Manitoba is putting its weight behind two candidates for the race to be the next New Democratic leader, though that hasn't changed the breakdown of the three frontrunners, while the Bloc Québécois moves into the final days of its leadership campaign.
Paul Dewar is also up this week, thanks to more endorsements from the Manitoba NDP. He also picked up the endorsement of Catherine Bell, former NDP MP from British Columbia. This puts him up 5.5 points for a total of 16, or 3.6% of the total. He is still in sixth.
Also moving this week but not due to any new endorsements is Robert Chisholm. The Nova Scotia MLAs who endorsed him along with their premier, Darrell Dexter, have been added to the endorsement rankings. This does not move Chisholm from fourth, but gives him an extra 4.5 points for 4.4% of the total.
Moving downwards is Nathan Cullen, who has dropped from fifth place to seventh in the endorsement rankings.
These are small movements when taking into account the gap that exists between the top tier candidates (Brian Topp, Thomas Mulcair, and Peggy Nash) and the second tier candidates. With the endorsement of Pierre Ducasse (who I haven't added to the rankings, as he doesn't fit into any of the categories), Nash is looking like a good compromise candidate if the party splits between Topp and Mulcair.
Chisholm, Ashton, Dewar, and Cullen look to be the second tier candidates, with Chisholm getting much of the Atlantic Canada vote, Ashton and Dewar the Manitoba vote, and Cullen some of the British Columbian vote. This puts Ashton and Dewar at a disadvantage, as they appear to be fishing the same pond, though Dewar is likely to get more Canada-wide support as well.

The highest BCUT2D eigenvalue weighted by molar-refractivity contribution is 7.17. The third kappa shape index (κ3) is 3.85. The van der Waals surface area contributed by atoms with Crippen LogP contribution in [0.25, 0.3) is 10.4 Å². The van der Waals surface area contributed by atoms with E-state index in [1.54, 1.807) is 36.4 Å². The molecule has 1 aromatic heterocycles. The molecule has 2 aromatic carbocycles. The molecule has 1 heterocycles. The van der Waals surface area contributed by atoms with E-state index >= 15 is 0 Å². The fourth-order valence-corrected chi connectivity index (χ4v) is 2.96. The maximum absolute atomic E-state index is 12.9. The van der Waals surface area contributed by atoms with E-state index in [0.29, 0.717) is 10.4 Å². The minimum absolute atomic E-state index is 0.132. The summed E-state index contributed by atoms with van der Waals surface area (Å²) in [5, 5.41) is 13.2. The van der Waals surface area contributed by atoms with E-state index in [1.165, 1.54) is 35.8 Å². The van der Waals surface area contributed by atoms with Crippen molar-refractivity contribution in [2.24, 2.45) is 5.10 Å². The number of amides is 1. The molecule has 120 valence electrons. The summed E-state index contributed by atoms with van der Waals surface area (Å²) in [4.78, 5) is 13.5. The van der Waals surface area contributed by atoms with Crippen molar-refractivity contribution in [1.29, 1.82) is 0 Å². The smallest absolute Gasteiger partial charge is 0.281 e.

The only change this week is Daniel Paillé's pick-up of former MP Raynald Blais. This might seem relatively mundane, but it is a more important endorsement than it appears at first glance.
Blais was the MP for Gaspésie - Iles-de-la-Madeleine before the 2011 election, and he also had the good sense to resign before the debacle. He doesn't have the stigma of having been rejected by the voters, but more importantly he is a former MP from the Gaspésie, the same region as Jean-François Fortin. The Gaspésie is a close-knit community, so for Blais to opt for the Montreal-based Paillé rather than a fellow Gaspesian is not insignificant.
(Click here for a description of the point system, and here for a breakdown on how points are assigned.)
But though the Bloc Québécois race is coming to an end, the New Democratic race is just getting started. The first debate is scheduled for next month and attention is going to turn from these preliminary maneuvers to the nitty-gritty. It should be an interesting contest.